CLAIRE MILLER: Yeah, and I just want to acknowledge that ten years ago, most of the environmental community also thought that gas was going to be the bridge fuel, that it would ease our way into adopting a fundamentally different kind of grid that's more decentralized, where people get their power from the solar panels in their neighborhood. And I don't blame people for still thinking in that paradigm. But the evidence and the report we released today – which is a review of all the different studies that have looked into this – is that it's all a wash, when the fact is the gas leaks everywhere – every step of the way. When you're drilling it out of the ground, some of it leaks out. When you put it from the well-head into the trucks, some of it leaks out. When you put it from the trucks into the pipes, some of it leaks out. Every step of the way, (undecipherable), because methane is so much more potent than carbon, it's just a complete wash. And any of those benefits as far as global warming mitigation are just totally lost.

My recommendation to all of us in New England is to grapple with that as hard and as fast as we can. We already get almost 50 percent of our electricity from gas, which is a lot of eggs to have in one basket, and we do not want to continue to be dependent on such a volatile fuel source where the prices are going up and down – it's too risky for our economy and our climate – and let's go as fast as we can. Up here in Massachusetts, we've been battling back and forth because the legislature keeps putting caps on how many homes can actually install solar and get the benefits back. That kind of stifling of the industry is not what we need; we need to let it flourish as hard and as fast as possible. We've been a leader in the region on energy efficiency; there's still way more we can do. I feel like if we put the pedal to the metal we have the minds, we have the technology, we can do it.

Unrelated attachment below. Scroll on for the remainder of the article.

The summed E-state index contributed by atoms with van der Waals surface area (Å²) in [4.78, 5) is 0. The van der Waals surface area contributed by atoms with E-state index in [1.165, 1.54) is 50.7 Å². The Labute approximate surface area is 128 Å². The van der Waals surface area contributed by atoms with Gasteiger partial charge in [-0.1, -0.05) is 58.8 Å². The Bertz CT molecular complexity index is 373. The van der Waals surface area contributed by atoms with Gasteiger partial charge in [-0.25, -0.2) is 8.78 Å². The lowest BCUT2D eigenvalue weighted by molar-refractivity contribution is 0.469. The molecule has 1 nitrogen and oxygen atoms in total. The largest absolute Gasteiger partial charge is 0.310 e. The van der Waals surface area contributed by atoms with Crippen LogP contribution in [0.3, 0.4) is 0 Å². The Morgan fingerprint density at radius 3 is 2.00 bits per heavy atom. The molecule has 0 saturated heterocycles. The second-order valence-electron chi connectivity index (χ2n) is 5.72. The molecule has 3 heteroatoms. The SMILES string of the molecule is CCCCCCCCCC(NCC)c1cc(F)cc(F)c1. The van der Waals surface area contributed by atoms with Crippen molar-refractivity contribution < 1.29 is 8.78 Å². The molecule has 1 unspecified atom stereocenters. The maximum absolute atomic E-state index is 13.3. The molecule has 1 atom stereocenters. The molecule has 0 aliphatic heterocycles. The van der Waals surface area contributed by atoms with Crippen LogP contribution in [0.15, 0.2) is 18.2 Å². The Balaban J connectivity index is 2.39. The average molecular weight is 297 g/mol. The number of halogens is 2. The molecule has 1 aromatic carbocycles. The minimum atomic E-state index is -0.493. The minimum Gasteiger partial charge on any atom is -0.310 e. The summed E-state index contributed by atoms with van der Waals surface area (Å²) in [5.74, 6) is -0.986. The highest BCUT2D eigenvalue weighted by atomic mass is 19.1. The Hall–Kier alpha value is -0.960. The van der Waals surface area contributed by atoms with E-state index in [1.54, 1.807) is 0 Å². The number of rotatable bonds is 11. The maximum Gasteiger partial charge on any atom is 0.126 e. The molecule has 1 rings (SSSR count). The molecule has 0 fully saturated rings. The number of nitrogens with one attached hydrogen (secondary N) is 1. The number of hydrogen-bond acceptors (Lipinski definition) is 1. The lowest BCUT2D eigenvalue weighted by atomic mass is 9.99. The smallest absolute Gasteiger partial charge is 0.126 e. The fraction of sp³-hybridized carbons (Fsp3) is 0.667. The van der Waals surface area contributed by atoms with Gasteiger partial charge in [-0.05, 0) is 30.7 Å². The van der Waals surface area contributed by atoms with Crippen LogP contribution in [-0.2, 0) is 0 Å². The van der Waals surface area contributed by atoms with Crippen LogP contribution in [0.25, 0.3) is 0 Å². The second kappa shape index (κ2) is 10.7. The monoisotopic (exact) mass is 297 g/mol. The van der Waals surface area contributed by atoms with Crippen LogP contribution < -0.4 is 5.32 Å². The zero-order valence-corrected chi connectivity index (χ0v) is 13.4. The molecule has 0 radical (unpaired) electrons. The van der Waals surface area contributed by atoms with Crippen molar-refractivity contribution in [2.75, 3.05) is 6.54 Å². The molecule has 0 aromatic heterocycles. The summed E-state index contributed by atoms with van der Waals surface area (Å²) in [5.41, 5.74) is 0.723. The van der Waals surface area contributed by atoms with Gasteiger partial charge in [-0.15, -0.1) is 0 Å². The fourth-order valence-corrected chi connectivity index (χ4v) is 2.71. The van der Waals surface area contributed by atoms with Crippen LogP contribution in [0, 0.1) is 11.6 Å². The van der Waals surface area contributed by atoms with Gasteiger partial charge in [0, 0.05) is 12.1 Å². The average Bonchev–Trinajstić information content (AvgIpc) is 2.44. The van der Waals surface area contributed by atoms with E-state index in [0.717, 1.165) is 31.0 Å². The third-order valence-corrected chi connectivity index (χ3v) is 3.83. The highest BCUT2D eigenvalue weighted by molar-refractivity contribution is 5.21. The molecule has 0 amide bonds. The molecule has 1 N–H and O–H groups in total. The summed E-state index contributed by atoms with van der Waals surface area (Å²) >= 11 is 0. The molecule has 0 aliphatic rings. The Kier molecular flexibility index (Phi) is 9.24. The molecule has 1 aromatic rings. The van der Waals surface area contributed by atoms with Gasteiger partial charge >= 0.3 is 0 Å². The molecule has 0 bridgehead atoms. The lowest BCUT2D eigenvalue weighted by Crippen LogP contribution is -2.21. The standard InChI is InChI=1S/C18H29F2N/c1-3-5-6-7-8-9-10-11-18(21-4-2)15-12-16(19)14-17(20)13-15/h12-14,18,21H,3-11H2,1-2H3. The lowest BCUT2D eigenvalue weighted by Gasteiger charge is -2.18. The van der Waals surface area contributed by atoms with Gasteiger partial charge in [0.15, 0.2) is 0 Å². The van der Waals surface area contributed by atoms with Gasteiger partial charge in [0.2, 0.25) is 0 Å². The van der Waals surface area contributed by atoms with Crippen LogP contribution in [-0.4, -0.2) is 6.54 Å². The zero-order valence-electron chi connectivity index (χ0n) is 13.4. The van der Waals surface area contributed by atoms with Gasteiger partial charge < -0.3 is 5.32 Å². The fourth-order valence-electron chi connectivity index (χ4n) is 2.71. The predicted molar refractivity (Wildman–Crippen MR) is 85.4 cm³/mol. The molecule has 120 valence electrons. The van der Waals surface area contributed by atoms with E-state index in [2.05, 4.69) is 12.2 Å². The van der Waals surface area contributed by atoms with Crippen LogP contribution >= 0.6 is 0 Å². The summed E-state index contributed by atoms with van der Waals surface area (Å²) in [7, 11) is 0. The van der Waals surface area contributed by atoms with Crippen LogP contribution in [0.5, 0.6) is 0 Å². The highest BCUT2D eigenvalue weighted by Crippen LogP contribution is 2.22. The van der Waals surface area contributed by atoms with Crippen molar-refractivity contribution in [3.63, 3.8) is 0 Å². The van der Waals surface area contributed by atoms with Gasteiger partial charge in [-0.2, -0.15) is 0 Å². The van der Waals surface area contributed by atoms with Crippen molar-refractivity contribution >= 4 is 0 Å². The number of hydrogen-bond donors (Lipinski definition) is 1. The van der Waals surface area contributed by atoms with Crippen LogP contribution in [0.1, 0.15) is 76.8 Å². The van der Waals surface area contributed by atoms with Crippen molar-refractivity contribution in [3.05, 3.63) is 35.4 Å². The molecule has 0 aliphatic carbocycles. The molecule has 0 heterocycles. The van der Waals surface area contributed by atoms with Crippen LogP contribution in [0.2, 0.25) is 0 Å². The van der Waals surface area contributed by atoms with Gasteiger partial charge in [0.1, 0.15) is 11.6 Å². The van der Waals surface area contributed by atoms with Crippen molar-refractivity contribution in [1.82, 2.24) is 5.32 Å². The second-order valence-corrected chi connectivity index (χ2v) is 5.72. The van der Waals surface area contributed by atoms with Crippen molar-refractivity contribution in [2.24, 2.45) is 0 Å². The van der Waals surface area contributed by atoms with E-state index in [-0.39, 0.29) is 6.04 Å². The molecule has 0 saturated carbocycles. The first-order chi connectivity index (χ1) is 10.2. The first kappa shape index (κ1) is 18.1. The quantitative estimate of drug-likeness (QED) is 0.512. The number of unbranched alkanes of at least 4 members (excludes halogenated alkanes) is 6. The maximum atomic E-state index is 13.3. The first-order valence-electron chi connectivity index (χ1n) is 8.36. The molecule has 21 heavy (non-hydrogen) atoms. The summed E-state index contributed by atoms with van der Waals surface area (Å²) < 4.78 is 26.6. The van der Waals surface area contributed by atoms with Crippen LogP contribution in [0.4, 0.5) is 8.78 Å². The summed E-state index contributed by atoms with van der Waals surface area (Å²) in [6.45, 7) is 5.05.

BETWEEN THE LINES: Can you share some of the data you have about how the different sources of energy have changed over time in New England?

CLAIRE MILLER: The trends are really interesting. So in the year 2000, New England was getting 15 percent of its electricity from gas, and in the year 2015 we were getting 49 percent. For nuclear power, it's almost the same; we've gone from 31 percent to 30 percent. The things that are decreasing are coal and oil. From 2000 to 2015, coal went from 18 percent of the pie to 4 percent of the pie – that's great, and from 2000 to 2015 oil went from 22 percent to 2 percent – also awesome. So we've seen this really great decrease in fossil fuel, but the unfortunate thing is that it's been almost entirely replaced by another fossil fuel, which ultimately is not getting us any gains for global warming. It's definitely better for air quality – I don't want to brush over that – but it's just like we also have this big elephant in the room called global warming.

For more information on the group's energy report visit Toxics Action Center at

Related Links:

Subscribe and get Between The Lines' Weekly Summary in your inbox!